• The int result is modulo 256 if you use "2. return exit status". Can't use the result method for pids – ljdelight Oct 16 '15 at 22:11
16

You are working way too hard. Your entire script should be:

if mkdir "$lockdir" 2> /dev/null; then 
  echo lock acquired
else
  echo could not acquire lock >&2
fi

but even that is probably too verbose. I would code it:

mkdir "$lockdir" || exit 1

but the resulting error message is a bit obscure.

  • 1
    The missing error message is easy enough to fix, even though it's slightly more verbose: mkdir "$lockdir" || { echo "could not create lock dir" >&2 ; exit 1 ; } (note the ; before the closing curly brace). Also, I often define a fail function that takes an optional message parameter which it prints to stderr and then exits with return code 1, enabling me to use the more readable mkdir "$lockdir" || fail "could not create lock dir". – blubberdiblub Dec 11 '16 at 11:52
12

If it's just a true/false test, have your function return 0 for success, and return 1 for failure. The test would then be:

if function_name; then
  do something
else
  error condition
fi
  • Exactly what I was looking for. – Samuel Mar 6 '15 at 2:46
  • Is there a way to use this notation as well for parameterized functions ? – Alex Jul 29 '16 at 9:05
  • @alex can you give an example of what you mean by "parameterized function"? – glenn jackman Jul 29 '16 at 11:28
  • 'myCopyFunc ${SOURCE} ${DEST}', return 0 on success. E.g. like in this issue: stackoverflow.com/questions/6212219/… – Alex Jul 29 '16 at 11:49
  • Yes, that's perfectly fine – glenn jackman Jul 29 '16 at 11:56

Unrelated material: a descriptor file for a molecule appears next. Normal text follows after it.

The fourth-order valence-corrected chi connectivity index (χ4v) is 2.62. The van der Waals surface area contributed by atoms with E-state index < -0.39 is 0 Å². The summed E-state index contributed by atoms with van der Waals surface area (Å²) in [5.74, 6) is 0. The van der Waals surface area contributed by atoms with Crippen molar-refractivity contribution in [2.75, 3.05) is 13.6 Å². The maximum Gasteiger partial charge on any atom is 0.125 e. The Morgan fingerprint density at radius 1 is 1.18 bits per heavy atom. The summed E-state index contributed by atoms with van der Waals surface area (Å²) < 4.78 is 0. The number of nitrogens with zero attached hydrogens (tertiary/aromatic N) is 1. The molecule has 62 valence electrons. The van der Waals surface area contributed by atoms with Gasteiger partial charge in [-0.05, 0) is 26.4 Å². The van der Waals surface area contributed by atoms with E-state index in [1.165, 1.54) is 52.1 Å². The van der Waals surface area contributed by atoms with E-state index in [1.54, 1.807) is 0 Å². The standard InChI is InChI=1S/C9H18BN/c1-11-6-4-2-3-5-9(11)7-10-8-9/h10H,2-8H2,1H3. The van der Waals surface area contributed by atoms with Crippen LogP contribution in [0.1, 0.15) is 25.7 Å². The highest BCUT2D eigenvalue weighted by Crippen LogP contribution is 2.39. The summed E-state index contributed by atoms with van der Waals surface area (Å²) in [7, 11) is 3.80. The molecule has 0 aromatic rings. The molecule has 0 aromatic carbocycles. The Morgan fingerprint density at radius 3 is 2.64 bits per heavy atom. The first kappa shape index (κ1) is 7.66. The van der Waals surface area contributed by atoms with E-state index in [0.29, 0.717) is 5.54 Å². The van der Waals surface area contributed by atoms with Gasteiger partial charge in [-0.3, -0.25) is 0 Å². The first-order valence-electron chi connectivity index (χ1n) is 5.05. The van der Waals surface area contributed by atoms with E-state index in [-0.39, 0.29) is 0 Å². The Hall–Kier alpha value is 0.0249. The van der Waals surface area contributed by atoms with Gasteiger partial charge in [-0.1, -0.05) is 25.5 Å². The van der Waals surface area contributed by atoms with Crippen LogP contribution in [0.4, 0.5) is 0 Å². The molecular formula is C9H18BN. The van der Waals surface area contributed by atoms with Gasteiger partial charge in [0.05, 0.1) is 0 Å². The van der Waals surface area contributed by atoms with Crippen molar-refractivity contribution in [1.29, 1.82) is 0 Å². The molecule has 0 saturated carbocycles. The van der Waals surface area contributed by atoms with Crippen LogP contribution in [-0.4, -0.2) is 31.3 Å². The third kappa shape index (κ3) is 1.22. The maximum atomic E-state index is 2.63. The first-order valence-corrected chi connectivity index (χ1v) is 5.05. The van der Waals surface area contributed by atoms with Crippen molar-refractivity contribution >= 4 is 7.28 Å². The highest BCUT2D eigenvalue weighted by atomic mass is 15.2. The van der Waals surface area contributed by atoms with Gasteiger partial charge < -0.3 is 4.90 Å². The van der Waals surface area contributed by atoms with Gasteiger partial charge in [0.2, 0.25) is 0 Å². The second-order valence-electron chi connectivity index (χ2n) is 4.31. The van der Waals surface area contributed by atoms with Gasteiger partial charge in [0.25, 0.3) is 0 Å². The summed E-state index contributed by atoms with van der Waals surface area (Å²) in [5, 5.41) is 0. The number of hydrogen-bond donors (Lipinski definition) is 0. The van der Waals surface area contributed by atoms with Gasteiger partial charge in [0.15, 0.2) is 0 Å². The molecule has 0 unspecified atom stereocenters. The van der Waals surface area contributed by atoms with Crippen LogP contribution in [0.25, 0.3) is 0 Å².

2

I think returning 0 for succ/1 for fail (glenn jackman) and olibre's clear and explanatory answer says it all; just to mention a kind of "combo" approach for cases where results are not binary and you'd prefer to set a variable rather than "echoing out" a result (for instance if your function is ALSO suppose to echo something, this approach will not work). What then? (below is Bourne Shell)

# Syntax _w (wrapReturn)
# arg1 : method to wrap
# arg2 : variable to set
_w(){
eval $1
read $2 <<EOF
$?
EOF
eval $2=\$$2
}

as in (yep, the example is somewhat silly, it's just an.. example)

getDay(){
  d=`date '+%d'`
  [ $d -gt 255 ] && echo "Oh no a return value is 0-255!" && BAIL=0 # this will of course never happen, it's just to clarify the nature of returns
  return $d
}

dayzToSalary(){
  daysLeft=0
  if [ $1 -lt 26 ]; then 
      daysLeft=`expr 25 - $1`
  else
     lastDayInMonth=`date -d "`date +%Y%m01` +1 month -1 day" +%d`
     rest=`expr $lastDayInMonth - 25`
     daysLeft=`expr 25 + $rest`
  fi
  echo "Mate, it's another $daysLeft days.."
}

# main
_w getDay DAY # call getDay, save the result in the DAY variable
dayzToSalary $DAY
0

In case you have some parameters to pass to a function and want a value in return. Here I am passing "12345" as an argument to a function and after processing returning variable XYZ which will be assigned to VALUE

#!/bin/bash
getValue()
{
    ABC=$1
    XYZ="something"$ABC
    echo $XYZ
}


VALUE=$( getValue "12345" )
echo $VALUE

Output:

something12345